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Millworkers' Asthma: Allergic Responses to the Grain Weevil (Sitophilus granarius)
  1. J. A. Lunn
  1. Slough Industrial Health Service, Slough, Bucks


    Two laboratory workers, who spent a considerable time each day handling grain infested by the grain weevil (Sitophilus granarius), developed allergic responses to this insect varying from rhinitis and pruritus to marked asthma. These findings suggested that weevil protein present in mill dust could result in sensitization in those exposed continuously. A pilot study was therefore undertaken on 75 volunteer millworkers to determine whether such sensitivity existed. A millworker was defined as anyone who worked in a flour mill or mill producing animal feed from mixed cereals, or who worked in grain-storing silos.

    Skin testing with weevil, mixed flour extracts, and a control was carried out on all 75 volunteers; 57% had a positive response to the weevil extract and 68% a positive response to the mixed flour extract. In a control group of 100 workers from two engineering firms matched for age and sex, 34% were positive to the weevil extract and 17% to mixed flour.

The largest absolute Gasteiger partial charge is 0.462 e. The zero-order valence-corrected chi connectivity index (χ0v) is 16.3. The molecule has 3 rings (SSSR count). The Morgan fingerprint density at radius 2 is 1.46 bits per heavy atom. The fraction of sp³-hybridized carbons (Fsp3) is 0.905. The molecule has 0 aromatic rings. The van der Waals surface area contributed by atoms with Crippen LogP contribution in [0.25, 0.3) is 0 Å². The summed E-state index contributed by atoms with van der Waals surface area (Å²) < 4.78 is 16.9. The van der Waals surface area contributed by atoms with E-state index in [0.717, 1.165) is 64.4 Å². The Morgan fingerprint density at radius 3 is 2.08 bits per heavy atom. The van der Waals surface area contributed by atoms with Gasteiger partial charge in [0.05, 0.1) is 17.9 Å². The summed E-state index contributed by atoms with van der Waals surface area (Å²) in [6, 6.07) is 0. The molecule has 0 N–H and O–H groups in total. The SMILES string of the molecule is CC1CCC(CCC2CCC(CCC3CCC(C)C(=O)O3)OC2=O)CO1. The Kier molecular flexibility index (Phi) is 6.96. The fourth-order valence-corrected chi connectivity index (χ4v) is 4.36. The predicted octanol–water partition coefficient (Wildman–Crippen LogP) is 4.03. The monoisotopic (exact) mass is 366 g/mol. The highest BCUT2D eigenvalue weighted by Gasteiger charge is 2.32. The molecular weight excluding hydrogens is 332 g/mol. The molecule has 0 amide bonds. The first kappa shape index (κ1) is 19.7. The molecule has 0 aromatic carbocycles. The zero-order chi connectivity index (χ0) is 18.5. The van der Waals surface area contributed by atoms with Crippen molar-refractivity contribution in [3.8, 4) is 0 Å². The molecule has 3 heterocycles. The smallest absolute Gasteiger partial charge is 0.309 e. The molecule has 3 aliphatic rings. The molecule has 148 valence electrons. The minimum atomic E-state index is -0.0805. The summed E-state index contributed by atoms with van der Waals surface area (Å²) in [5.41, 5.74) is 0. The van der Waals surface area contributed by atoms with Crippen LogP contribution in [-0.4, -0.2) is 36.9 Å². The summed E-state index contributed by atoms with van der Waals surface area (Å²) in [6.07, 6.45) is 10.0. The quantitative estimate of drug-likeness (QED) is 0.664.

From the initial 75 millworkers, 15 were selected for further study based on a positive skin response to the weevil and a history of a productive cough and chest tightness and wheezing when exposed to mill dust. The forced expiratory volume in one second (F.E.V.1·0) was measured after control inhalations and after weevil and mixed flour inhalations. Significant reductions of 20% and 15·4% were found in two subjects after inhalation of weevil extract. In one case wheezing and cough developed. The changes in F.E.V.1·0 were reversed after inhalation of a bronchodilator aerosol.

    Twenty-five of the control subjects with positive skin responses to the grain weevil were given similar provocation inhalations but none showed any significant change in F.E.V.1·0.

    This pilot study suggests that grain weevil sensitivity is an additional factor in millworkers' asthma.

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